Videos and photos from my high school years show me that I looked pretty much like everyone else my age. It’s strange how we all look around the same size, but I only see the few girls who stood out as tiny, the smaller, the better. They were cute, pretty, and everything that I wanted to be. They had it all: popularity, friends, good grades, good families, everything. Then there was me: social outcast, at least how I felt, fat, awkwardly ugly, and strange.
That book, gripped in my hand felt like hope. All I needed was a curse and then I’d be cured of my own curse, but the book wasn’t my solution.
I didn’t have the willpower, or the desire to be anorexic or bulimic. I had witnessed my mother cave to too many fad diets, even dipping into eating disorders right before my eyes. Besides, the “ABC After School Special” about eating disorders freaked me the fuck out! Who wanted to be found in a puddle of their own vomit and blood? I had friends with severe eating disorders. They were hospitalized when they turned grey and the hair on their heads was replaced by a soft fuzz that grew over their bodies. One friend nearly died after suffering a full cardiac arrest. I didn’t want that. I just wanted to be thinner, prettier, cuter.
Nothing that I ever tried really worked, at least not sustainably. I’d shed a few pounds, but they’d bounce right back after I lost interest in mistreating my body, or gave into the temptation of pretty cakes and cookies.
As I got older, I restricted my diet to the point of shelving some foods as “not food items” so that I’d never eat them again. True, I became a partial vegetarian at age 14 because I hated meat. True, I eventually stopped eating all animal products, and byproducts as I made my way through life. None of that was for thinness though. Trust me, I stayed fat as a vegan!
I became vegan because I despise meat, and I don’t agree with the animal agriculture industry. I have very strong, and messy feelings about animals being used for food, furniture, clothing, or anything other than existing as the animals they are intended to be. I am not going to get into that discussion here.
I will however step on the toes of “junk food” and the guilt that surrounds me when I indulge. The other day, as I lifted a nacho to my lips at lunch, my officemate said “Are you really going to eat chips for lunch?!”
Well, to be honest, yes, I was fully intending on eating said nachos for lunch, but as soon as the words left her mouth, they slapped the nacho from my hand, and there I was, back to being hungry because there was no way that I was going to be guilty of eating junk food for lunch, especially not in “public.”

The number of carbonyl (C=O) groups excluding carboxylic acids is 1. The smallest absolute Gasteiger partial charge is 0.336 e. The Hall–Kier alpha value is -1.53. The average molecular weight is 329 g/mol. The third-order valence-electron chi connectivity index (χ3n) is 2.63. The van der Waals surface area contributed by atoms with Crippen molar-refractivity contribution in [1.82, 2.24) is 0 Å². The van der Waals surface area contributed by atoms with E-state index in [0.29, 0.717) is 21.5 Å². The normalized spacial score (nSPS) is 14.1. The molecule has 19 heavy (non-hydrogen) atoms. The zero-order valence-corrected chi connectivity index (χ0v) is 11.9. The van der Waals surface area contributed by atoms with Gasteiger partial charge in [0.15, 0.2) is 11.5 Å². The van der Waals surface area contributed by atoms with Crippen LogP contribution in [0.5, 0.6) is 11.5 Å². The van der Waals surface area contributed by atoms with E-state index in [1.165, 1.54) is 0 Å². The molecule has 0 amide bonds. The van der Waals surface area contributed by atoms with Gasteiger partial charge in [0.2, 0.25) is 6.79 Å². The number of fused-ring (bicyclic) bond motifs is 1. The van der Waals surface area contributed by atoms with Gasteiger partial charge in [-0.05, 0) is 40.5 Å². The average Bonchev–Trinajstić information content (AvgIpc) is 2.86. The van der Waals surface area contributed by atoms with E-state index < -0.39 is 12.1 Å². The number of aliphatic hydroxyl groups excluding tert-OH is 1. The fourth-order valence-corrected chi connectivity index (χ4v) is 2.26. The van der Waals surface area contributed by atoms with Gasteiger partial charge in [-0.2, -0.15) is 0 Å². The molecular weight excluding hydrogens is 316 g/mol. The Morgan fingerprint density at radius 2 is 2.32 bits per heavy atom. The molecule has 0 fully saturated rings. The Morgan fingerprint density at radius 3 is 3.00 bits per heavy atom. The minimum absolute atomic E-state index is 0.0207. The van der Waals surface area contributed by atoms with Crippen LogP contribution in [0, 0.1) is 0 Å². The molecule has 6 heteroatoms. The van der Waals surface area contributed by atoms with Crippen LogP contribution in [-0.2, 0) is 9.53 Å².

Today, I picked up a small bag of popcorn and the same person commented on the brand telling me that it’s a misnomer and that it’s actually not a healthy choice food. I know that, bitch! I’m fucking treating myself to a little afternoon snack after not being able to eat for a few days because my jaw was misaligned. It’s okay though. I didn’t eat the full bag. I’ll either let it go stale, or eat the rest another day when I feel like torturing myself with more guilt for eating crap.
It’s not that I care too much about what other people say, or think about my food. It’s more that I care too much about what I think about my food. I try to eat healthy, but there are times when nothing is more satisfying than a heaping plate of salty fries! I try to balance my diet, but there is only so much broccoli and lettuce a person can actually eat!
So here I sit, 20 pounds lighter than I was in the summer of 2021. I’m literally THINNER, but it’s still not good enough. Some people have noticed my shrinkage and complimented me on getting smaller. What does that say to me? Well, it proves that I was too big in the first place! One of my closest friends keeps telling me that I’m “thin, so everything looks good” on me when I get dressed. If only she knew how wrong that statement is.
I work hard to find inexpensive clothes that fit my body shape. I’m so disproportionately mismatched that it’s quite challenging to find clothes that fit well. I have a voluptuous bum, with hips, and thighs that have been described as “good for birthing,” and other wonderful complementary expressions insinuating how large I am. My upper body rivals a well sanded wall, and The Great Canadian Plains. If you wanted to, you could use my ribs as xylophones. I’m so freakishly small in my upper body that I give “pear-shaped” a new meaning: pear bottom with a stem.
Am I hard on myself, yes. Why? Well, if you’ve been reading my blog then you know that I don’t have a true concept of what I look like. Am I begging my readers to compliment me and tell me that I’m beautiful, gorgeous, and sexy? Fuck no! I’d have a very hard time believing you anyway since most people who’ve shared those words with me were either unknowingly manipulative, or lying. No. I don’t want external validation. I want to know how to gain intrinsic validation and love for myself. I want to know how to tell my demon to fuck off and let me enjoy my body. I want to never feel as though I need to be thinner, or smaller in order to be more valued.
Sadly, I know I will never achieve that level of respect, or appreciation for myself. Until then, it’s scales, and submitting myself to my very own scrutiny.